Chinese companies hungry for global brands’ cachet

Monday 21st, March 2016

HONG KONG — Having long played factory to the world, Chinese manufacturers now yearn to prove the worth of their own products on the global stage. But the image of cheap, inferior wares is not easy to shake, driving the companies to go after major global brands in hopes of gaining an instant boost.

Xerago comment: If we travel back in time fifty or sixty years, this is what Japanese industry went through. In the sixties, Japanese cars were considered to be shoddy and badly manufactured. It wasn’t until the OPEC oil shocks of 1973 that the industry got an entry.

The big gas guzzlers produced by Detroit were suddenly beginning to resemble white elephants. Consumers were demanding smaller, more fuel-efficient cars and the Japanese responded smartly and quickly.

A decade earlier, Volkswagen had trumped the advantages of small cars but had not quite found itself a receptive audience. The market simply wasn’t ready. VW found itself a niche, cult audience that appreciated the quirkiness of the Beetle but never quite became a successful mass brand.

The Chinese have a far bigger problem on their hands. For years now, the Chinese have been stamped with the dubious distinction of being a nation that produces counterfeits. The second killer is the perception that they produce cheap wares often without paying sufficient attention to quality of materials or durability.

Unless there is a nation-wide shift to pursuing quality and a change of mind-set, it is going to be very difficult for indigenous Chinese brands to penetrate the quality-conscious Western markets. Buying foreign brands may be a very short-term route to organic growth and market penetration, but they ought to focus on developing research and development capabilities first.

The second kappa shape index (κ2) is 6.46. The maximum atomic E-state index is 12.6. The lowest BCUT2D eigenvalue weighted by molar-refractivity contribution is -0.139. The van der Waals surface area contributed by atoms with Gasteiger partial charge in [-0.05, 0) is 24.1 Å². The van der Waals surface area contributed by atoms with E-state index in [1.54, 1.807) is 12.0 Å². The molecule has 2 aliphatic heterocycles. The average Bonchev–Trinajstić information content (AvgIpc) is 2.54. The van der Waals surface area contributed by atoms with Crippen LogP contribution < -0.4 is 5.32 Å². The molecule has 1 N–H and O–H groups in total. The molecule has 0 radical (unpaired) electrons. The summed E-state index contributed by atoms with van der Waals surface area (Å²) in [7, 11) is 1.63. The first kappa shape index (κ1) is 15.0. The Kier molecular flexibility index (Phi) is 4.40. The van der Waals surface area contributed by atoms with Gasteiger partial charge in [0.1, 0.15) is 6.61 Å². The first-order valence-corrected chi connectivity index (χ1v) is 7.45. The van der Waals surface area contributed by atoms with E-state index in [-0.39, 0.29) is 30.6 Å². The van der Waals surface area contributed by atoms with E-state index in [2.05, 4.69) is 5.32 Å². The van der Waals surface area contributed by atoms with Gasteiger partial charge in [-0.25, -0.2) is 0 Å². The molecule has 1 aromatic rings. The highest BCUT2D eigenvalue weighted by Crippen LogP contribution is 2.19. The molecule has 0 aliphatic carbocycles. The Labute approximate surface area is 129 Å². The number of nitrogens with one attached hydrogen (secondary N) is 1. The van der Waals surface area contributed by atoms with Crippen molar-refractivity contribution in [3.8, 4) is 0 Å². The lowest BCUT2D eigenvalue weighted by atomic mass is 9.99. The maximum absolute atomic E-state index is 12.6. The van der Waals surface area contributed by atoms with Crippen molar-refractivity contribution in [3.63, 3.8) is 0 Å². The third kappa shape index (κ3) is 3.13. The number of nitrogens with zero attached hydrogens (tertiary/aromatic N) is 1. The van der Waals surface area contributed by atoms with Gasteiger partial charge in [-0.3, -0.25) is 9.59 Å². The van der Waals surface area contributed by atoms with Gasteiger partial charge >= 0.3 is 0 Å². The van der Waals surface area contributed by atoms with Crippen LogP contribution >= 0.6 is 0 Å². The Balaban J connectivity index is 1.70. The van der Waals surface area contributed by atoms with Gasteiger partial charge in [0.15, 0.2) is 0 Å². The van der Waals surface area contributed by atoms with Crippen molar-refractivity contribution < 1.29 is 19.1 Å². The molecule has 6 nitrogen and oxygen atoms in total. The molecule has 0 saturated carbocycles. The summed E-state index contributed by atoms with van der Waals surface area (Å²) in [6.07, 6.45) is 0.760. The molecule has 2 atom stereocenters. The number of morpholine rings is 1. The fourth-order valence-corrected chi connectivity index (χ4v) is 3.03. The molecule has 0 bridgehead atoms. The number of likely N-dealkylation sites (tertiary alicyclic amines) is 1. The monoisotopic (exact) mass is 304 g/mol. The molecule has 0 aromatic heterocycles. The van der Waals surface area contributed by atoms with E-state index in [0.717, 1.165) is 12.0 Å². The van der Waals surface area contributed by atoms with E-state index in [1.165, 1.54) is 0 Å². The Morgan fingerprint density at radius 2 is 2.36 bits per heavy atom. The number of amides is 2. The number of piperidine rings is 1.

In the latest such step, consumer electronics maker Midea Group said Thursday evening that it has signed a memorandum of understanding on acquiring Toshiba’s white goods business. Toshiba also agreed to sell an Indonesian television and washing-machine production base to Chinese consumer electronics company Skyworth late last year.

Xerago comment: It is good to note that Midea Group has bought out a complementary business. For years now, the Group has had the experience of producing white goods both under its own brand as well as an OEM for other manufacturers. This should stand the group in good stead.

Somewhat more curious is the decision by Xiaomi, China’s largest manufacturer of mobile phones to take an equity stake in the company. We have been getting the feeling that Xiaomi has been spreading itself too thin in recent times. For example, its inexplicable decision to invest in a bicycle maker ( While its phones are sleek and make no apology about mimicking Apple, it is yet to gain an independent identity as a manufacturer with a distinct design philosophy and differentiated products.

The Sina news portal reported the day before that major Chinese consumer electronics company Haier Electronics Group plans to buy WMF Group, a 160-year-old German maker of upmarket kitchen products. This followed Haier’s announcement in January that it would purchase General Electric’s home appliances division.

An acquisitive mood

The shopping spree was “triggered by the ongoing depreciation of the yuan,” said Louie Shum Chun-ying of Sincere Securities in Hong Kong.